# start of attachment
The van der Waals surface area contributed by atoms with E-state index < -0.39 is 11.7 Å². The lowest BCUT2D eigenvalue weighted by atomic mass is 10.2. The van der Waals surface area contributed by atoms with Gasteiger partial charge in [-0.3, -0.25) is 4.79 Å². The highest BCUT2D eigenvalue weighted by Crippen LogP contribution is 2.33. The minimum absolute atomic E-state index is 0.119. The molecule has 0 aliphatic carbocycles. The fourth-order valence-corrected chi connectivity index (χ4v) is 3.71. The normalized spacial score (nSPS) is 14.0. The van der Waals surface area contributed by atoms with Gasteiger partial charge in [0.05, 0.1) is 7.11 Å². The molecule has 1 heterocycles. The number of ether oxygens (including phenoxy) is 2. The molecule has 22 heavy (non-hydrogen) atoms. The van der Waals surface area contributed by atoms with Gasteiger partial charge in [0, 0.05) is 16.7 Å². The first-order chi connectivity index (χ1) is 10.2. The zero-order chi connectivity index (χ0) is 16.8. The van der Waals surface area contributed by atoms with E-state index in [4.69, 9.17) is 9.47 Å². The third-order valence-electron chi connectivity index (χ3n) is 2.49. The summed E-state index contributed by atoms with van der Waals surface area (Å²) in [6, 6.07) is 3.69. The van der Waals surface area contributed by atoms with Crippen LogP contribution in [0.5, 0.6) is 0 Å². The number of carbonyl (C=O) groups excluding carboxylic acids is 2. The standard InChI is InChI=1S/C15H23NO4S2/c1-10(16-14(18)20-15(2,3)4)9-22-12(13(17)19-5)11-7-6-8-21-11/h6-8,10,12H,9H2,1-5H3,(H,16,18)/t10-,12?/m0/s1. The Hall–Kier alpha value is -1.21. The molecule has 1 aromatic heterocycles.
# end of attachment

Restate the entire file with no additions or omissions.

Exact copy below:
The van der Waals surface area contributed by atoms with E-state index < -0.39 is 11.7 Å². The lowest BCUT2D eigenvalue weighted by atomic mass is 10.2. The van der Waals surface area contributed by atoms with Gasteiger partial charge in [-0.3, -0.25) is 4.79 Å². The highest BCUT2D eigenvalue weighted by Crippen LogP contribution is 2.33. The minimum absolute atomic E-state index is 0.119. The molecule has 0 aliphatic carbocycles. The fourth-order valence-corrected chi connectivity index (χ4v) is 3.71. The normalized spacial score (nSPS) is 14.0. The van der Waals surface area contributed by atoms with Gasteiger partial charge in [0.05, 0.1) is 7.11 Å². The molecule has 1 heterocycles. The number of ether oxygens (including phenoxy) is 2. The molecule has 22 heavy (non-hydrogen) atoms. The van der Waals surface area contributed by atoms with Gasteiger partial charge in [0, 0.05) is 16.7 Å². The first-order chi connectivity index (χ1) is 10.2. The zero-order chi connectivity index (χ0) is 16.8. The van der Waals surface area contributed by atoms with E-state index in [4.69, 9.17) is 9.47 Å². The third-order valence-electron chi connectivity index (χ3n) is 2.49. The summed E-state index contributed by atoms with van der Waals surface area (Å²) in [6, 6.07) is 3.69. The van der Waals surface area contributed by atoms with Crippen LogP contribution in [0.5, 0.6) is 0 Å². The number of carbonyl (C=O) groups excluding carboxylic acids is 2. The standard InChI is InChI=1S/C15H23NO4S2/c1-10(16-14(18)20-15(2,3)4)9-22-12(13(17)19-5)11-7-6-8-21-11/h6-8,10,12H,9H2,1-5H3,(H,16,18)/t10-,12?/m0/s1. The Hall–Kier alpha value is -1.21. The molecule has 1 aromatic heterocycles.